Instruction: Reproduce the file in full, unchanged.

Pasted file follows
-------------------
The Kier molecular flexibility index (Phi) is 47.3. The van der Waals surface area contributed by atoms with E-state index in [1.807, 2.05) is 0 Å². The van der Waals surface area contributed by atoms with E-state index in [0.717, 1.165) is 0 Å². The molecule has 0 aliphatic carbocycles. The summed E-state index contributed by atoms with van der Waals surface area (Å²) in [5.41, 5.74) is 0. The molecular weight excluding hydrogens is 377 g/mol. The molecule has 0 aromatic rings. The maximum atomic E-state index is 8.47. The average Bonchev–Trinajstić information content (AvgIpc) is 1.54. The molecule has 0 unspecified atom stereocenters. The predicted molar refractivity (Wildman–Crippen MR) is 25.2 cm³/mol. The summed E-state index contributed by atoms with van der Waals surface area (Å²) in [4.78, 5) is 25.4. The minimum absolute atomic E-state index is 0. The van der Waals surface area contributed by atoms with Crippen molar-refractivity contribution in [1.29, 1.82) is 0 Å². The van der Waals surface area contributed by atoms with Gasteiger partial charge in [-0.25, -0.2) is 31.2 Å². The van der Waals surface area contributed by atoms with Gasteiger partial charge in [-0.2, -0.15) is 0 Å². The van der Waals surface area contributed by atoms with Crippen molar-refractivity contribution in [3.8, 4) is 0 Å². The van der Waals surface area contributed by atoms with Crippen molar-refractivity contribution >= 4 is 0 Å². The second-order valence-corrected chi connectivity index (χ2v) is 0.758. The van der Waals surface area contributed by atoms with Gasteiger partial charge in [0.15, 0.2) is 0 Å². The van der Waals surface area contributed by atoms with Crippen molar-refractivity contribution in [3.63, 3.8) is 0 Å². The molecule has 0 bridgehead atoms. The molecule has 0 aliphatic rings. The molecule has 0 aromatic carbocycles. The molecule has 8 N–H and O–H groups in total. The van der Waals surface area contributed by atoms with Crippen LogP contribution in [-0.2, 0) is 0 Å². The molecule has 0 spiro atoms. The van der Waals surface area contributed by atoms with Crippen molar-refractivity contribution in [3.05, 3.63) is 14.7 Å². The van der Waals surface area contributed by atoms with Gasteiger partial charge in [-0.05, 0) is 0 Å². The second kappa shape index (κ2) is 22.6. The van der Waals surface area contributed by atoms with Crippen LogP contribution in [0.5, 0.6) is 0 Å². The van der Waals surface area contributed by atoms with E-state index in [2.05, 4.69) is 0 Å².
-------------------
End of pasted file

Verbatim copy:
The Kier molecular flexibility index (Phi) is 47.3. The van der Waals surface area contributed by atoms with E-state index in [1.807, 2.05) is 0 Å². The van der Waals surface area contributed by atoms with E-state index in [0.717, 1.165) is 0 Å². The molecule has 0 aliphatic carbocycles. The summed E-state index contributed by atoms with van der Waals surface area (Å²) in [5.41, 5.74) is 0. The molecular weight excluding hydrogens is 377 g/mol. The molecule has 0 aromatic rings. The maximum atomic E-state index is 8.47. The average Bonchev–Trinajstić information content (AvgIpc) is 1.54. The molecule has 0 unspecified atom stereocenters. The predicted molar refractivity (Wildman–Crippen MR) is 25.2 cm³/mol. The summed E-state index contributed by atoms with van der Waals surface area (Å²) in [4.78, 5) is 25.4. The minimum absolute atomic E-state index is 0. The van der Waals surface area contributed by atoms with Crippen molar-refractivity contribution in [1.29, 1.82) is 0 Å². The van der Waals surface area contributed by atoms with Gasteiger partial charge in [-0.25, -0.2) is 31.2 Å². The van der Waals surface area contributed by atoms with Gasteiger partial charge in [-0.2, -0.15) is 0 Å². The van der Waals surface area contributed by atoms with Crippen molar-refractivity contribution in [3.8, 4) is 0 Å². The van der Waals surface area contributed by atoms with Crippen molar-refractivity contribution >= 4 is 0 Å². The second-order valence-corrected chi connectivity index (χ2v) is 0.758. The van der Waals surface area contributed by atoms with Gasteiger partial charge in [0.15, 0.2) is 0 Å². The van der Waals surface area contributed by atoms with Crippen molar-refractivity contribution in [3.63, 3.8) is 0 Å². The molecule has 0 bridgehead atoms. The molecule has 0 aliphatic rings. The molecule has 0 aromatic carbocycles. The molecule has 8 N–H and O–H groups in total. The van der Waals surface area contributed by atoms with Crippen LogP contribution in [-0.2, 0) is 0 Å². The molecule has 0 spiro atoms. The van der Waals surface area contributed by atoms with Crippen molar-refractivity contribution in [3.05, 3.63) is 14.7 Å². The van der Waals surface area contributed by atoms with Gasteiger partial charge in [-0.05, 0) is 0 Å². The second kappa shape index (κ2) is 22.6. The van der Waals surface area contributed by atoms with Crippen LogP contribution in [0.5, 0.6) is 0 Å². The van der Waals surface area contributed by atoms with E-state index in [2.05, 4.69) is 0 Å².